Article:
Unfortunately, some women find that their doctors are not receptive to symptoms of menopause. To strengthen your case with your doctor and provide all the information they might need to give you a proper diagnosis, track your symptoms on an app like Caria over a period of time. With Caria, you can also export a report of your symptoms and share a PDF or printout with your doctor. If you find your doctor is still not listening to you or you feel disregarded, seek a second opinion. Many outstanding healthcare providers love helping women thrive in menopause and beyond.

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At my doctor surgery in the UK we don’t get annual check ups. It’s just not a thing. We get a smear test once every 3 years and we can have a wellness check once we hit 40. I had that and it was just questions about your lifestyle, weight check, BP and a cholesterol test.
I would love an annual check but we can only go to see our doctor if we are unwell (at the moment we can’t even do that. We can call, tell the receptionist our problem and they will get a doctor or nurse to telephone you. The doctor/nurse then decides if you need medication or a physical visit with the doctor. Health checks are not available at all right now. FYI neither are dentist check ups. Emergency dentistry only).

I agree, menopause just feels like something we have to put up with in the UK. I feel it’s treated like something I should just get on with because I’m a woman. The many, sometimes vague symptoms make me sound like I’m just complaining. Presently reading posts on here and googling information for alternative medication instead of the antidepressants and HRT (which caused extra painful symptoms so I stopped taking them) which was the only things offered. Worry that everything will be blamed on menopause and something could be missed. Concerned that with no proper health checks I’m living with some times debilitating symptoms that could be managed better …just need a GP with better understanding 🙁

I’ve been concerned about some of my symptoms so this is a great reminder that I should take action.

I am going through menopause and I am only 37 😒, I went to doctor, he knows my situation and he only asked me to take vitamin D . I don’t know if it is enough to treat my situation .
Worried .

Hi Zee,

I’m Robin, I’m 39 and I started going through menopause at 37. My obgyn did blood work and tested my FSH levels and found that my hormone levels were extremely high, putting me into menopause.It’s not just taking vitamin d, you gotta take calcium for your bones, magnesium for sleep , b complex to help with the mood swings/anxiety, drinking more water, changing your eating habits, walking, doing yoga etc……. it’s a lot to deal with but it can managed. You have to do your own research and do what’s comfortable for you. You have to what you need to do to put your mind at ease. Menopause is uncomfortable and scary, but you’ll be alright.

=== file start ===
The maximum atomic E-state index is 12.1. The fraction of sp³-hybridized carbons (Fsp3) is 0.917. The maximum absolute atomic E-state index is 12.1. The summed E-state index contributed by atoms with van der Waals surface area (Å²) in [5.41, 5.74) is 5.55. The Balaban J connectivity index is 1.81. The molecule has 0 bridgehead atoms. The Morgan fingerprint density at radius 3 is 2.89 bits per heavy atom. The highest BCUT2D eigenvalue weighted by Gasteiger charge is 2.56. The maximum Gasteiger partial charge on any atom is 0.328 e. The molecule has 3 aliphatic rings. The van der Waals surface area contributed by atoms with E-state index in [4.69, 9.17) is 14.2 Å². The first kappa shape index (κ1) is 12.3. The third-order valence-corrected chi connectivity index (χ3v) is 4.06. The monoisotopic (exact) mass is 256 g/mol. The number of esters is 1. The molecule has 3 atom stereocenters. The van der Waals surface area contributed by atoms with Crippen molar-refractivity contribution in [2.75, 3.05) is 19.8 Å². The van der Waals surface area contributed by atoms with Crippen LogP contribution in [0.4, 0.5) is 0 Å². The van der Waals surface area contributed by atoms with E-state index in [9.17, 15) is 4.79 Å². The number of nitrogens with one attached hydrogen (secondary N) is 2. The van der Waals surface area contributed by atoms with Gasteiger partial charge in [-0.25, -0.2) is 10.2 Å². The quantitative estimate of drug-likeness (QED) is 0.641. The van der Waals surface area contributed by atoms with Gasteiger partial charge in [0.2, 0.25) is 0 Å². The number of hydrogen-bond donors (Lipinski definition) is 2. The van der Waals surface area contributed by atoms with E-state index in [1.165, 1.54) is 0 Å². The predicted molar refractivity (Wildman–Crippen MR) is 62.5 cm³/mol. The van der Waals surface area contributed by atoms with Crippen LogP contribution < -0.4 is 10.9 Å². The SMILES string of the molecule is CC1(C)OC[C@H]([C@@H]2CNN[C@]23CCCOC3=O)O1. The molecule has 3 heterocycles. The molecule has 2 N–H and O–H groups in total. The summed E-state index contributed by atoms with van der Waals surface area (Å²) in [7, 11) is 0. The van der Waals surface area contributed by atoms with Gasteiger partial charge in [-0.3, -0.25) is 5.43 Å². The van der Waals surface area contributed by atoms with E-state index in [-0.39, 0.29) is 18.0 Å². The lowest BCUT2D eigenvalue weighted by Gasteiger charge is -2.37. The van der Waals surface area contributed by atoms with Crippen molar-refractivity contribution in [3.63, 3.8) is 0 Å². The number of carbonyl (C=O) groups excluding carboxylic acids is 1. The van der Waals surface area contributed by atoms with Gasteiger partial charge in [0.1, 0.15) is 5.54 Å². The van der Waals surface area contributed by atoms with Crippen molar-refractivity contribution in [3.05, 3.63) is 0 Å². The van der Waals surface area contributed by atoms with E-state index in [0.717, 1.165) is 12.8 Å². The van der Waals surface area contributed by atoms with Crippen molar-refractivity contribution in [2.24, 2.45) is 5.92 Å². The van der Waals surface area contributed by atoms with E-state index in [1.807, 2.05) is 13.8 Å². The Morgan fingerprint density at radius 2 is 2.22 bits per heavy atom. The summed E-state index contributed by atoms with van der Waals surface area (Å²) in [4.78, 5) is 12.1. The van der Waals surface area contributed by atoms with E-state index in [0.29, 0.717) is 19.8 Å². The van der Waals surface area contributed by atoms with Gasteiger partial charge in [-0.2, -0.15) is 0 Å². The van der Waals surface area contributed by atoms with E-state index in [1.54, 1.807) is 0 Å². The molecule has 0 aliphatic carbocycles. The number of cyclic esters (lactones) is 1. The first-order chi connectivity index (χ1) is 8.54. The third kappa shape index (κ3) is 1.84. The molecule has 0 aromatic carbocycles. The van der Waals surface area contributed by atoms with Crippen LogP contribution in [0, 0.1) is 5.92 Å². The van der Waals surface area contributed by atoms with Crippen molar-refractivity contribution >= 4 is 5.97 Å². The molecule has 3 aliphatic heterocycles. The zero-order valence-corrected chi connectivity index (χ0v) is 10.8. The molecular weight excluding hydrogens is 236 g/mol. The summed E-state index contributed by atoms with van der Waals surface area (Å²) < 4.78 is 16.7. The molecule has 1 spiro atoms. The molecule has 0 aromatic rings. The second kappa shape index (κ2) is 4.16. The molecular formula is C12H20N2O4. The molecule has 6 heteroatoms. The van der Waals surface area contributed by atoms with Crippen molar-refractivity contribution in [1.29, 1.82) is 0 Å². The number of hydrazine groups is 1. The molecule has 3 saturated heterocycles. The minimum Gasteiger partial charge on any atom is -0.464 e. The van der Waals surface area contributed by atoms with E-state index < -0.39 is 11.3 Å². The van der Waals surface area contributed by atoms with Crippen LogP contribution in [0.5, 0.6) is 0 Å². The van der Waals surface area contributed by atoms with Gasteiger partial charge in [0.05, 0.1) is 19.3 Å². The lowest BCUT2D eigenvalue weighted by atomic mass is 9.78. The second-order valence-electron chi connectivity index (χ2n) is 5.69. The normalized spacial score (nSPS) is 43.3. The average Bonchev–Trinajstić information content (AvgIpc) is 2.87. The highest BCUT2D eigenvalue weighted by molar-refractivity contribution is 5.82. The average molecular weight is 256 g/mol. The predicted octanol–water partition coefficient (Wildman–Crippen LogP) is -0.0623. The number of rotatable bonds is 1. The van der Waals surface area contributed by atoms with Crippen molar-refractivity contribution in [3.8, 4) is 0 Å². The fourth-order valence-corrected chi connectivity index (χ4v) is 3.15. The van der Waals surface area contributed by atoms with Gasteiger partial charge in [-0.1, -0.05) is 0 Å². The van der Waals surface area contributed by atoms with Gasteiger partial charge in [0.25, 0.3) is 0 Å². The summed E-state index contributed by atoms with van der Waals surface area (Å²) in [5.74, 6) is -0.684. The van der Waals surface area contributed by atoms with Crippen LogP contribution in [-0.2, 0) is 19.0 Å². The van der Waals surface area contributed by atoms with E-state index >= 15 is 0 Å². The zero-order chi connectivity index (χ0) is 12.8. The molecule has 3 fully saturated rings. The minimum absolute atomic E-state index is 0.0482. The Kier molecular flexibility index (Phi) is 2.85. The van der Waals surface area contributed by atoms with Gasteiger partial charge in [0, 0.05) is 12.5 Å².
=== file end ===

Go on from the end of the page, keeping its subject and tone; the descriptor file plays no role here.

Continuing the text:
I have never had regular periods often no show for years even from late teens this was put down to depression, long term birth control injections and medication for depression. In the last year my mood swings have become terrible and all I am offered is HRT and bigger dose antidepressants there must be a better way.

I am 58 and been having significant menopausal symptoms for 4 years. Tried hrt and ur was fine for 1 year. Then stopped working so I creased dose and had really bad side effects. Struggled on for 18 months. Had what was effectively a breakdown. Started taking CBD oil and never felt better. Almost instant relief. No side effect. Obviously not available on UK NHS but preferred to pay to get the relief I need. I was absolutely at rockbottom. So much better now. If you can afford it, try it, but make sure you get a good solid reputable supplier.

Can you recommend a supplier? Thanks

Hi… great read! I’m 42 in November and I have been having hot flashes, night sweats, really bad insomnia and an existing knee and back problem seem worse… amongst other things… but I have a complicated medical history to do with my kidneys and bladder (in fact my periods stopped entirely for over 3 and a half years and been sporadic to say the least in the 3 years since). I’ve put off going to the doctors for a long time and appointments haven’t been easy to come by due to all the Corona virus stuff that’s gone on. But I just don’t know where to start with it all… any comments or advice would be very much appreciated…tysm x